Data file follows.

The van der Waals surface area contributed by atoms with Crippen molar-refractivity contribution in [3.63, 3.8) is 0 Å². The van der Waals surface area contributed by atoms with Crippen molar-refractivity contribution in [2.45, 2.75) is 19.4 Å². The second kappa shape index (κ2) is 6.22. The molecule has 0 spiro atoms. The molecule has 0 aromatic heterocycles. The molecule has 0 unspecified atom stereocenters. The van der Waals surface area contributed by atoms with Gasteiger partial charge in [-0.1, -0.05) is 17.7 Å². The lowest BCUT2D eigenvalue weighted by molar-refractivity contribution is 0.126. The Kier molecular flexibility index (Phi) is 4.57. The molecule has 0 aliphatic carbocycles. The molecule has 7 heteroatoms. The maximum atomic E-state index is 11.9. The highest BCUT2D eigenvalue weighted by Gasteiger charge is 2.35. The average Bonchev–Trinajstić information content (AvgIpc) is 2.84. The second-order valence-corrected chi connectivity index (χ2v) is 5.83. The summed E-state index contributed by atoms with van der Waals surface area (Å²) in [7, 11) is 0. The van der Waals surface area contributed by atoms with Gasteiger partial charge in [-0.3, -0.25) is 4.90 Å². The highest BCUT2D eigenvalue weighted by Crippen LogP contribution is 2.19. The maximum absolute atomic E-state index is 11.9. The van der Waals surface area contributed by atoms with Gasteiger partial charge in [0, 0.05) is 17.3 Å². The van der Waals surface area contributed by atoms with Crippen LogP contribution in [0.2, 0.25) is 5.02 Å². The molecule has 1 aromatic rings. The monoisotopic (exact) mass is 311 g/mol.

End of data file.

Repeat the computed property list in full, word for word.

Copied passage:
The van der Waals surface area contributed by atoms with Crippen molar-refractivity contribution in [3.63, 3.8) is 0 Å². The van der Waals surface area contributed by atoms with Crippen molar-refractivity contribution in [2.45, 2.75) is 19.4 Å². The second kappa shape index (κ2) is 6.22. The molecule has 0 spiro atoms. The molecule has 0 aromatic heterocycles. The molecule has 0 unspecified atom stereocenters. The van der Waals surface area contributed by atoms with Gasteiger partial charge in [-0.1, -0.05) is 17.7 Å². The lowest BCUT2D eigenvalue weighted by molar-refractivity contribution is 0.126. The Kier molecular flexibility index (Phi) is 4.57. The molecule has 0 aliphatic carbocycles. The molecule has 7 heteroatoms. The maximum atomic E-state index is 11.9. The highest BCUT2D eigenvalue weighted by Gasteiger charge is 2.35. The average Bonchev–Trinajstić information content (AvgIpc) is 2.84. The second-order valence-corrected chi connectivity index (χ2v) is 5.83. The summed E-state index contributed by atoms with van der Waals surface area (Å²) in [7, 11) is 0. The van der Waals surface area contributed by atoms with Gasteiger partial charge in [-0.3, -0.25) is 4.90 Å². The highest BCUT2D eigenvalue weighted by Crippen LogP contribution is 2.19. The maximum absolute atomic E-state index is 11.9. The van der Waals surface area contributed by atoms with Gasteiger partial charge in [0, 0.05) is 17.3 Å². The van der Waals surface area contributed by atoms with Crippen LogP contribution in [0.2, 0.25) is 5.02 Å². The molecule has 1 aromatic rings. The monoisotopic (exact) mass is 311 g/mol.